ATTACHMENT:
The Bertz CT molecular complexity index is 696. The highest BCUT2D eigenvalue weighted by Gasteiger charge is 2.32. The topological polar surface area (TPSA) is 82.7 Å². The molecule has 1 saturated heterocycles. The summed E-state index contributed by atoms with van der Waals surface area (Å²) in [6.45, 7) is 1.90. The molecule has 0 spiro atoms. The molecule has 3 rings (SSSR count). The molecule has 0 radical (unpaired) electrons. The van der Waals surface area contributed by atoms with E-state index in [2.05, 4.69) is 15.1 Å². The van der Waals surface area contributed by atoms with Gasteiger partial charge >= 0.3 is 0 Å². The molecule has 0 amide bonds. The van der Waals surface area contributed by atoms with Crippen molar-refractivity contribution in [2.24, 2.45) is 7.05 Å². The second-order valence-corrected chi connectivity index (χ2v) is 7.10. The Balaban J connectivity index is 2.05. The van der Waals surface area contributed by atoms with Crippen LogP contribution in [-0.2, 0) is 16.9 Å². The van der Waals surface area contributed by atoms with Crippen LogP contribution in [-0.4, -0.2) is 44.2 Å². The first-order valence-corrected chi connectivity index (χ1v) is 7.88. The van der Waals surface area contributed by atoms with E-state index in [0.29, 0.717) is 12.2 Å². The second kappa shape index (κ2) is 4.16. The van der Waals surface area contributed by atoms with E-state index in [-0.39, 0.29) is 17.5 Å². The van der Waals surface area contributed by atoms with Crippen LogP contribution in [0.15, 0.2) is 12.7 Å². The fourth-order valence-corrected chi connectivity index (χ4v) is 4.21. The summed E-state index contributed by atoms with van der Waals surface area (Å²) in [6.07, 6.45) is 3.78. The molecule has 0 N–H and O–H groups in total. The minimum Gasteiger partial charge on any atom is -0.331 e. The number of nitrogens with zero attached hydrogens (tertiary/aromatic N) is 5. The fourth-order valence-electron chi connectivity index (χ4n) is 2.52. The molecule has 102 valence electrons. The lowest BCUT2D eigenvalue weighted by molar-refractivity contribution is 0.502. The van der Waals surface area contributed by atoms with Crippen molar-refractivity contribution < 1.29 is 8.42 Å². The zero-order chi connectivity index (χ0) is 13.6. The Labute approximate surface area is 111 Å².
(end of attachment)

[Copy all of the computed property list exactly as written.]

The Bertz CT molecular complexity index is 696. The highest BCUT2D eigenvalue weighted by Gasteiger charge is 2.32. The topological polar surface area (TPSA) is 82.7 Å². The molecule has 1 saturated heterocycles. The summed E-state index contributed by atoms with van der Waals surface area (Å²) in [6.45, 7) is 1.90. The molecule has 0 spiro atoms. The molecule has 3 rings (SSSR count). The molecule has 0 radical (unpaired) electrons. The van der Waals surface area contributed by atoms with E-state index in [2.05, 4.69) is 15.1 Å². The van der Waals surface area contributed by atoms with Gasteiger partial charge >= 0.3 is 0 Å². The molecule has 0 amide bonds. The van der Waals surface area contributed by atoms with Crippen molar-refractivity contribution in [2.24, 2.45) is 7.05 Å². The second-order valence-corrected chi connectivity index (χ2v) is 7.10. The Balaban J connectivity index is 2.05. The van der Waals surface area contributed by atoms with Crippen LogP contribution in [-0.2, 0) is 16.9 Å². The van der Waals surface area contributed by atoms with Crippen LogP contribution in [-0.4, -0.2) is 44.2 Å². The first-order valence-corrected chi connectivity index (χ1v) is 7.88. The van der Waals surface area contributed by atoms with E-state index in [0.29, 0.717) is 12.2 Å². The second kappa shape index (κ2) is 4.16. The van der Waals surface area contributed by atoms with E-state index in [-0.39, 0.29) is 17.5 Å². The van der Waals surface area contributed by atoms with Crippen LogP contribution in [0.15, 0.2) is 12.7 Å². The fourth-order valence-corrected chi connectivity index (χ4v) is 4.21. The summed E-state index contributed by atoms with van der Waals surface area (Å²) in [6.07, 6.45) is 3.78. The molecule has 0 N–H and O–H groups in total. The minimum Gasteiger partial charge on any atom is -0.331 e. The number of nitrogens with zero attached hydrogens (tertiary/aromatic N) is 5. The fourth-order valence-electron chi connectivity index (χ4n) is 2.52. The molecule has 102 valence electrons. The lowest BCUT2D eigenvalue weighted by molar-refractivity contribution is 0.502. The van der Waals surface area contributed by atoms with Crippen molar-refractivity contribution < 1.29 is 8.42 Å². The zero-order chi connectivity index (χ0) is 13.6. The Labute approximate surface area is 111 Å².